Richard Cockerill '˜has given Edinburgh their spurs'
Perhaps the best indication of the progress made by Edinburgh under new coach Richard Cockerill in his first season came on Thursday when the forthright Englishman made it clear that the 1872 Cup is a mere sideshow this evening.
At long last the Capital pro team have joined their rivals Glasgow in adopting a “bigger fish to fry” mindset when it comes to the trophy, which was first contested in 2007-08.
Edinburgh have a good record in the derby contest and will win it for the third time in four years if they can triumph in tonight’s decider of the new three-game series format.
Those recent surprise successes over Glasgow have been gratefully seized upon by a squad and supporters more used to dispiriting campaigns slogging away at the bottom end of the table, while the men from the west could shrug off the setbacks knowing more important business lay ahead in the hunt for titles and advancement in Europe’s top competition.
Now Edinburgh can finally break free from what Cockerill described the “small-mindedness” of parochial bragging rights and look to the sunlit uplands of play-off rugby and a long-awaited return to the elite European Champions Cup.
After racking up an impressive 14 wins so far in the Guinness PRO14, eight more than last season, Edinburgh may not even need another to achieve their twin objectives if Ulster fail to win with a bonus point at Munster before the action starts at BT Murrayfield.
Even if they do, Cockerill’s men will need just one point from the Glasgow clash to set up a quarter-final trip to face Munster in Limerick. There is a scenario which could see Edinburgh gain a home quarter-final, almost certainly against Cheetahs, if they beat Glasgow with a bonus point and Scarlets fail to do the same at the Dragons.
That would open up the possibility of an all-Scottish semi-final at Scotstoun on May 18.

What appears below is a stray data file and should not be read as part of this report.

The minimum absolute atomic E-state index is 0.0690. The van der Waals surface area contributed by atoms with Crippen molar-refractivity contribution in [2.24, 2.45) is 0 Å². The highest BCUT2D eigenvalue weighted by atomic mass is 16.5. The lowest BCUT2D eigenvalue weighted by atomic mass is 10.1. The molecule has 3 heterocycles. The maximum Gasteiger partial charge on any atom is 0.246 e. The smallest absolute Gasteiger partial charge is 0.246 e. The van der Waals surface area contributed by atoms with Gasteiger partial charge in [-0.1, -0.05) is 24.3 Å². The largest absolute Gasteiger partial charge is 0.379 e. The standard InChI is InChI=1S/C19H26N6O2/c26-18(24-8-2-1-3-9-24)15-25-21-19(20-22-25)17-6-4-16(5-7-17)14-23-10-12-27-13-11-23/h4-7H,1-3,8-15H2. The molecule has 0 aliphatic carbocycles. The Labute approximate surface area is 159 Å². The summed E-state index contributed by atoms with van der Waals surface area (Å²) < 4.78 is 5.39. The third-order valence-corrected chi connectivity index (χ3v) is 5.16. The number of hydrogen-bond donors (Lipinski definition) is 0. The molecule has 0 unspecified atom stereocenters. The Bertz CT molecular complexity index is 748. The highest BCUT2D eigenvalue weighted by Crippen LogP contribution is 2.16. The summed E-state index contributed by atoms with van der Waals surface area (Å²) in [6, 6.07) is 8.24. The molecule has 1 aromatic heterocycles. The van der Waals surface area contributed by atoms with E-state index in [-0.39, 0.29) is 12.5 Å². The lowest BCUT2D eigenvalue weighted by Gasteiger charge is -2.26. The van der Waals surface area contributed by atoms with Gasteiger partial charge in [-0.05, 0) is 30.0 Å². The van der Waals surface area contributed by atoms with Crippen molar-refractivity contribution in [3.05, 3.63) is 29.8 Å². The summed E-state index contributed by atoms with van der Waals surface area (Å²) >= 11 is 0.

There is, of course, the nightmare scenario of it all going pear-shaped but Edinburgh lock Grant Gilchrist painted a picture of a squad brimming with positivity, in stark contrast to some desolate periods over the past few years.
“Definitely happier,” said the Scotland internationalist. “When you’re on the back of losing streaks it becomes a dark place and to say the same things every week and get out of bed every week and give it the same. . . to then not get the results. So I think there’s definitely a spring in everyone’s step and obviously the big carrot of these pressure games that mean a lot when you’re in the mix for stuff.
“It just heightens everything and there’s definitely a big contrast with where you are, getting out of bed, coming in, your enthusiasm, all these things that are standard, but when you’re on the back of a losing streak it becomes ‘here we go again.’
“Confidence is a big thing. You see it in teams that do well, it builds week-on-week. That’s what we’ve looked to do when we’re playing well, tidy up a few things and build again and just look at it that way.”
Gilchrist’s second-row partner, Ben Toolis, believes Edinburgh need to harness the home advantage which drove them on to a comeback 18-17 win with 14 men in the first 1872 Cup game this season just before Christmas. “The two games have been extremely different. I think it shows the difference of a home and away fixture,” said Toolis. “The first game, winning the game with 14 men, we got that red card [for tighthead Simon Berghan] pretty early in the game, first five minutes or so, which shows great resilience from the boys to get the win.
“If we didn’t get that win we wouldn’t be in the position we are now, so it obviously shows what we can do when we’re under pressure. Then obviously backing that up the next week and losing [17-0 at Scotstoun], it’s a bit of a bumpy ride, but hopefully from there we’ve improved a lot, the boys have played really well.
“So you take the confidence from that with what’s at stake at the moment and the pressure on us to qualify for Europe and the play-offs, the boys are ready to go and get stuck in.
“We’ve beaten teams like Ulster and Leinster, but Ulster have sort of come back into form the last few weeks and they’re right on our tails. So we know we can beat the big teams and just because Glasgow are who they are and the reputation they have, they haven’t been in the best form, so we’re going to go out there not just to get a bonus point and qualify, we want to go out there and win. That’s the mindset we’re going to have.”